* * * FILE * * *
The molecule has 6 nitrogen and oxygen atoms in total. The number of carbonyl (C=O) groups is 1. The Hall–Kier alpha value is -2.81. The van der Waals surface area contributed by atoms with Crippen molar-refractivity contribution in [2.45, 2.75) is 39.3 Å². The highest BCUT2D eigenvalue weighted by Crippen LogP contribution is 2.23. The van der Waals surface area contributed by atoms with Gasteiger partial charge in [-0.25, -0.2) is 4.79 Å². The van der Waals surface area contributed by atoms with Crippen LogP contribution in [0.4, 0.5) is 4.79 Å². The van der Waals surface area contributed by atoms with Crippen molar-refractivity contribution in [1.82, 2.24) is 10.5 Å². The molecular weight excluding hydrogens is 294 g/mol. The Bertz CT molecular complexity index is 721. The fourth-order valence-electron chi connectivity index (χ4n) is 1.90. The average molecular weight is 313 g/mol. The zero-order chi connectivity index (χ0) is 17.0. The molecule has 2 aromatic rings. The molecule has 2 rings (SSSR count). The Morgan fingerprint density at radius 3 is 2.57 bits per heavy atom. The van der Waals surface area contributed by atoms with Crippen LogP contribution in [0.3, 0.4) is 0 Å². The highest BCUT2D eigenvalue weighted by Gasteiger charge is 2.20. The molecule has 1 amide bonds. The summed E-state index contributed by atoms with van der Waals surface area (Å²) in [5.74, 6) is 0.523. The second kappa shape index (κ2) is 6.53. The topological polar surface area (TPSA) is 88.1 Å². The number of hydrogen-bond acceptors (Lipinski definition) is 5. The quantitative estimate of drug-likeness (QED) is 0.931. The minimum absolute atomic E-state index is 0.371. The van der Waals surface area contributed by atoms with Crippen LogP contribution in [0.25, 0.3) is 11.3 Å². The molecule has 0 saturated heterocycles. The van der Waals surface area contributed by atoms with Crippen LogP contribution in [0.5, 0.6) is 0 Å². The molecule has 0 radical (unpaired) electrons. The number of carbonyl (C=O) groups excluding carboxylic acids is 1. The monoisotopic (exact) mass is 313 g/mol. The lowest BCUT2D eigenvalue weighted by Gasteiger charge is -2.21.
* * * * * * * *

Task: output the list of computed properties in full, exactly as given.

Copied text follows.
The molecule has 6 nitrogen and oxygen atoms in total. The number of carbonyl (C=O) groups is 1. The Hall–Kier alpha value is -2.81. The van der Waals surface area contributed by atoms with Crippen molar-refractivity contribution in [2.45, 2.75) is 39.3 Å². The highest BCUT2D eigenvalue weighted by Crippen LogP contribution is 2.23. The van der Waals surface area contributed by atoms with Gasteiger partial charge in [-0.25, -0.2) is 4.79 Å². The van der Waals surface area contributed by atoms with Crippen LogP contribution in [0.4, 0.5) is 4.79 Å². The van der Waals surface area contributed by atoms with Crippen molar-refractivity contribution in [1.82, 2.24) is 10.5 Å². The molecular weight excluding hydrogens is 294 g/mol. The Bertz CT molecular complexity index is 721. The fourth-order valence-electron chi connectivity index (χ4n) is 1.90. The average molecular weight is 313 g/mol. The zero-order chi connectivity index (χ0) is 17.0. The molecule has 2 aromatic rings. The molecule has 2 rings (SSSR count). The Morgan fingerprint density at radius 3 is 2.57 bits per heavy atom. The van der Waals surface area contributed by atoms with Crippen LogP contribution in [0.3, 0.4) is 0 Å². The highest BCUT2D eigenvalue weighted by Gasteiger charge is 2.20. The molecule has 1 amide bonds. The summed E-state index contributed by atoms with van der Waals surface area (Å²) in [5.74, 6) is 0.523. The second kappa shape index (κ2) is 6.53. The topological polar surface area (TPSA) is 88.1 Å². The number of hydrogen-bond acceptors (Lipinski definition) is 5. The quantitative estimate of drug-likeness (QED) is 0.931. The minimum absolute atomic E-state index is 0.371. The van der Waals surface area contributed by atoms with Crippen LogP contribution in [0.25, 0.3) is 11.3 Å². The molecule has 0 saturated heterocycles. The van der Waals surface area contributed by atoms with Crippen LogP contribution in [0.5, 0.6) is 0 Å². The molecule has 0 radical (unpaired) electrons. The number of carbonyl (C=O) groups excluding carboxylic acids is 1. The monoisotopic (exact) mass is 313 g/mol. The lowest BCUT2D eigenvalue weighted by Gasteiger charge is -2.21.